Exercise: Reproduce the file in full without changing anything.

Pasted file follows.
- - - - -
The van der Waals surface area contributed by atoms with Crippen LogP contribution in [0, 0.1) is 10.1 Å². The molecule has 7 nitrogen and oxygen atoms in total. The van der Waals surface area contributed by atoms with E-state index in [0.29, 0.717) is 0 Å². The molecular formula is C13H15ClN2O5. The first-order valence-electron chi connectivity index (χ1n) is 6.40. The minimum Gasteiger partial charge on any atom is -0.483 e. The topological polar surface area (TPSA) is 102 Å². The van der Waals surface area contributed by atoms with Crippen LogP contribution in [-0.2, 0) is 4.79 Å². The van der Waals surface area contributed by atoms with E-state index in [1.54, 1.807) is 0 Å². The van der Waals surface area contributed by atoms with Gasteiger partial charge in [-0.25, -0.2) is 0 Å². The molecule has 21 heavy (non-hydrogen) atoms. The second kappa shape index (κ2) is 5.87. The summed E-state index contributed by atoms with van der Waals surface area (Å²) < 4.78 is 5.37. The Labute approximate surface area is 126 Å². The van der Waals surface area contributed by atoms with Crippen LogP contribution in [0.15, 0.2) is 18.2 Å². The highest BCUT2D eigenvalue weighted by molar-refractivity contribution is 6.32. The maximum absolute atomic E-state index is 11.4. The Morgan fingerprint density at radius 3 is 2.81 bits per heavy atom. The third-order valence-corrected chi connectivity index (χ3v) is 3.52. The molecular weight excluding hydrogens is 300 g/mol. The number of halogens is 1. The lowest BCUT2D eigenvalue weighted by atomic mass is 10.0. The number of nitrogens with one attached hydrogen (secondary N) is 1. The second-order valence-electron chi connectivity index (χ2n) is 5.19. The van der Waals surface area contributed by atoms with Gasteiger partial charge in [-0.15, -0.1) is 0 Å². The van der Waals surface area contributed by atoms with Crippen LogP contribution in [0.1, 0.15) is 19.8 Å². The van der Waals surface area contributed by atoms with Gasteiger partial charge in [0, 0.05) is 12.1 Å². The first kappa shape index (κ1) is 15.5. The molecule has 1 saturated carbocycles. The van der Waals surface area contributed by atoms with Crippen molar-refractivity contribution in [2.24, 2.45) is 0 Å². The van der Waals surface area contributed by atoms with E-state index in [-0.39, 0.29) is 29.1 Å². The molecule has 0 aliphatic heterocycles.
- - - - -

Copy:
The van der Waals surface area contributed by atoms with Crippen LogP contribution in [0, 0.1) is 10.1 Å². The molecule has 7 nitrogen and oxygen atoms in total. The van der Waals surface area contributed by atoms with E-state index in [0.29, 0.717) is 0 Å². The molecular formula is C13H15ClN2O5. The first-order valence-electron chi connectivity index (χ1n) is 6.40. The minimum Gasteiger partial charge on any atom is -0.483 e. The topological polar surface area (TPSA) is 102 Å². The van der Waals surface area contributed by atoms with Crippen LogP contribution in [-0.2, 0) is 4.79 Å². The van der Waals surface area contributed by atoms with E-state index in [1.54, 1.807) is 0 Å². The van der Waals surface area contributed by atoms with Gasteiger partial charge in [-0.25, -0.2) is 0 Å². The molecule has 21 heavy (non-hydrogen) atoms. The second kappa shape index (κ2) is 5.87. The summed E-state index contributed by atoms with van der Waals surface area (Å²) < 4.78 is 5.37. The Labute approximate surface area is 126 Å². The van der Waals surface area contributed by atoms with Crippen LogP contribution in [0.15, 0.2) is 18.2 Å². The highest BCUT2D eigenvalue weighted by molar-refractivity contribution is 6.32. The maximum absolute atomic E-state index is 11.4. The Morgan fingerprint density at radius 3 is 2.81 bits per heavy atom. The third-order valence-corrected chi connectivity index (χ3v) is 3.52. The molecular weight excluding hydrogens is 300 g/mol. The number of halogens is 1. The lowest BCUT2D eigenvalue weighted by atomic mass is 10.0. The number of nitrogens with one attached hydrogen (secondary N) is 1. The second-order valence-electron chi connectivity index (χ2n) is 5.19. The van der Waals surface area contributed by atoms with Gasteiger partial charge in [-0.15, -0.1) is 0 Å². The van der Waals surface area contributed by atoms with Crippen LogP contribution in [0.1, 0.15) is 19.8 Å². The van der Waals surface area contributed by atoms with Gasteiger partial charge in [0, 0.05) is 12.1 Å². The first kappa shape index (κ1) is 15.5. The molecule has 1 saturated carbocycles. The van der Waals surface area contributed by atoms with Crippen molar-refractivity contribution in [2.24, 2.45) is 0 Å². The van der Waals surface area contributed by atoms with E-state index in [-0.39, 0.29) is 29.1 Å². The molecule has 0 aliphatic heterocycles.